What was the strangest or most memorable moment or experience during the writing process for you?


My most memorable moment was seeing the illustrations for the first time. Ellen Rooney did such a beautiful job with Malia, her family, the fire in the background, that I almost cried. To see your words in pictures is always memorable and an incredible rush. Ellen gave it a beautiful flowing softness with her colour choices, but she didn’t take anything away from the severity of the situation. And her incredible details, including fridge magnets, and the cat that appears here and there, were so subtle and made the book one that can be read again and again. I saw something new every time I read it. I also loved the page where she had Malia hiding as it is so childlike. Malia’s facial reactions are perfect, and she captured her age so well. She got that child element to the story.


What do you need in order to write – in terms of space, food, rituals, writing instruments?


I write on my computer, and I don’t need a lot of space. Just a small area with a desk for my computer and room for a notebook. I need the notebook for my scribbles as I often make notes/scribbles as I go, especially if I’m stumped. But I like quiet when I write. No music. I know some authors love to write with music, but that’s not for me. I also love an empty house, just me and my dog. But I can write with the door closed if I’m under a deadline. I like to sit in front of a window as well, as looking outside when I’m thinking helps me visualize where I want to go with the project. I love a good cup of coffee and sometimes I will eat candy like Skittles or M & M’s. Or... those Mini Eggs. They are addicting and I convince myself not to buy them when I’m the grocery store. It’s an ongoing battle when I’m in the middle of a project. Lol.  


Do you feel like there are any misconceptions about writing for young people? What do you wish people knew about what you do?


So many people think that writing for young people must be easy, especially picture books because they are so short. But they are hard. You go through so many edits to make sure that every single word is right and that the story will appeal to a child. The story needs to have a subtle message and can’t be didactic. It must speak to the child instead of the adult. It has to be light but not too light. Or perhaps the story is dark but can’t be too dark. The balance in a picture book is incredibly tricky. So many children’s books speak to the adult and don’t understand how children feel in different situations. They need to speak to the child, understanding all of their complicated emotions, but also their lack of wisdom, without speaking down to them. They are not easy.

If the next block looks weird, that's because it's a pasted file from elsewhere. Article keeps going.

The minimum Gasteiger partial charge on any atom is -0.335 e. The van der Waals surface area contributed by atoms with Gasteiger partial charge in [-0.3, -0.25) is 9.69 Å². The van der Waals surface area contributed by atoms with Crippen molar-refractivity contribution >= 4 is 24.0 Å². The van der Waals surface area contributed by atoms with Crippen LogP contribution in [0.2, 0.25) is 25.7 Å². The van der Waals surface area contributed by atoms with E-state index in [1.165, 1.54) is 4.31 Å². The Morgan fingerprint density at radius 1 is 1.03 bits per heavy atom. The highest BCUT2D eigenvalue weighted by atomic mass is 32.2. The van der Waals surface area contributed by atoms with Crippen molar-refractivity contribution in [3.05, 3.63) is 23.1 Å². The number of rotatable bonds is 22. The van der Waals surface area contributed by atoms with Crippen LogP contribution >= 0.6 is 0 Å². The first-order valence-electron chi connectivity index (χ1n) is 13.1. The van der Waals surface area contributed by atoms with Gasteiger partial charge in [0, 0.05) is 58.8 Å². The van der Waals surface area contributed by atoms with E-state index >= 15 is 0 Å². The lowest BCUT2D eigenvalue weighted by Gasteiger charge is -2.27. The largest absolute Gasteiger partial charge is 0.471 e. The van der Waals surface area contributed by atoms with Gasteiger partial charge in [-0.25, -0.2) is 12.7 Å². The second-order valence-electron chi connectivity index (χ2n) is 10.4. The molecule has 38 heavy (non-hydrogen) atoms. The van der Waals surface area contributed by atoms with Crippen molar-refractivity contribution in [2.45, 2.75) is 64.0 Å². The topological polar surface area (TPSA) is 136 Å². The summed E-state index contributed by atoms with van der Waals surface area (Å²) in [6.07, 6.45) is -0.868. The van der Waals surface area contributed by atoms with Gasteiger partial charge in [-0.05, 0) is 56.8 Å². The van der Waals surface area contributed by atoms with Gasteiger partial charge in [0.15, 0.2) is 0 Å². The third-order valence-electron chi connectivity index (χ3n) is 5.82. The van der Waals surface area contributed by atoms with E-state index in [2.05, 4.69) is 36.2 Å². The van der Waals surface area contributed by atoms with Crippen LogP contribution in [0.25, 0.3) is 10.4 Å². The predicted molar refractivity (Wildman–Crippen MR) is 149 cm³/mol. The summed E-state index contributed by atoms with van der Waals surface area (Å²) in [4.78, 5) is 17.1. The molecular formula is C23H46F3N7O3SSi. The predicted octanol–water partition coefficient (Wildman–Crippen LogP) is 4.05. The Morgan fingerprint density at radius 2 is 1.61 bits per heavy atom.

How would you describe the writing community in Canada in terms of authors writing for young people? What strengths and weaknesses do you observe within the community?


We have a wonderful children’s writing community in Canada. I think we are blessed. The support is amazing, and other writers are so encouraging. Plus, we have so many brilliant authors and Canadian children’s books are good literature. I wish more schools would use Canadian books in their curriculum.


What are you working on now?


I am working on another picture book. Yeah. I love picture books. They are fun and hard and challenging and thought provoking. I’m learning so much about words, how to string them together, how to take words out, use a better word. They’re like a puzzle. I’m also working on a middle grade novel that will be published in the fall of 2024 and I also love writing novels, the longer length. I love writing in different genres as it keeps me learning and growing as a writer. To me that’s important because I love what I do!


Lorna Schultz Nicholson is the author of several picture books, middle grade fiction, YA fiction, and nonfiction hockey books. Her books have been nominated for the Ontario Library Association Forest of Reading Red Maple, Red Cedar, and Yellow Cedar awards, the MYRCA award, the Alberta Literary Guild award, and the Saskatchewan Willow awards. She is a frequent presenter in schools, writing workshops, and conferences. She lives in Edmonton, Alberta.